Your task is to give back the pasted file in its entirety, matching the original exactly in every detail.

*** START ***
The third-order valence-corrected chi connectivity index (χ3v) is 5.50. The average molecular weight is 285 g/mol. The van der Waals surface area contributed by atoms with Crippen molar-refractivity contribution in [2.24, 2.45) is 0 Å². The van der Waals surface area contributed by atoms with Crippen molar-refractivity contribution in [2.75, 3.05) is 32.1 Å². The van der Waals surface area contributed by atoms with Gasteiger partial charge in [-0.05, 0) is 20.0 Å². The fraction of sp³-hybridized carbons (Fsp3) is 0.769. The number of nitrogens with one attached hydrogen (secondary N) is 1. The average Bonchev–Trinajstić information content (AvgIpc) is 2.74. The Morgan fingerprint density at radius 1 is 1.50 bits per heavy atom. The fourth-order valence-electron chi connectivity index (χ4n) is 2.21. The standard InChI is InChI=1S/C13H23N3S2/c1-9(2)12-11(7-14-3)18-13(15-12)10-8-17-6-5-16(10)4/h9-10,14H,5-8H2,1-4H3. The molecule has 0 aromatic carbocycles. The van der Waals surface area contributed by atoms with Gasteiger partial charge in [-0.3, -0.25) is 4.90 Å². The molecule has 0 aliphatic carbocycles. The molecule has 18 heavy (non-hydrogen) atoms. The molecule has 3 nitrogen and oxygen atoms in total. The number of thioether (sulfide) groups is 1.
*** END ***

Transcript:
The third-order valence-corrected chi connectivity index (χ3v) is 5.50. The average molecular weight is 285 g/mol. The van der Waals surface area contributed by atoms with Crippen molar-refractivity contribution in [2.24, 2.45) is 0 Å². The van der Waals surface area contributed by atoms with Crippen molar-refractivity contribution in [2.75, 3.05) is 32.1 Å². The van der Waals surface area contributed by atoms with Gasteiger partial charge in [-0.05, 0) is 20.0 Å². The fraction of sp³-hybridized carbons (Fsp3) is 0.769. The number of nitrogens with one attached hydrogen (secondary N) is 1. The average Bonchev–Trinajstić information content (AvgIpc) is 2.74. The Morgan fingerprint density at radius 1 is 1.50 bits per heavy atom. The fourth-order valence-electron chi connectivity index (χ4n) is 2.21. The standard InChI is InChI=1S/C13H23N3S2/c1-9(2)12-11(7-14-3)18-13(15-12)10-8-17-6-5-16(10)4/h9-10,14H,5-8H2,1-4H3. The molecule has 0 aromatic carbocycles. The van der Waals surface area contributed by atoms with Gasteiger partial charge in [-0.3, -0.25) is 4.90 Å². The molecule has 0 aliphatic carbocycles. The molecule has 18 heavy (non-hydrogen) atoms. The molecule has 3 nitrogen and oxygen atoms in total. The number of thioether (sulfide) groups is 1.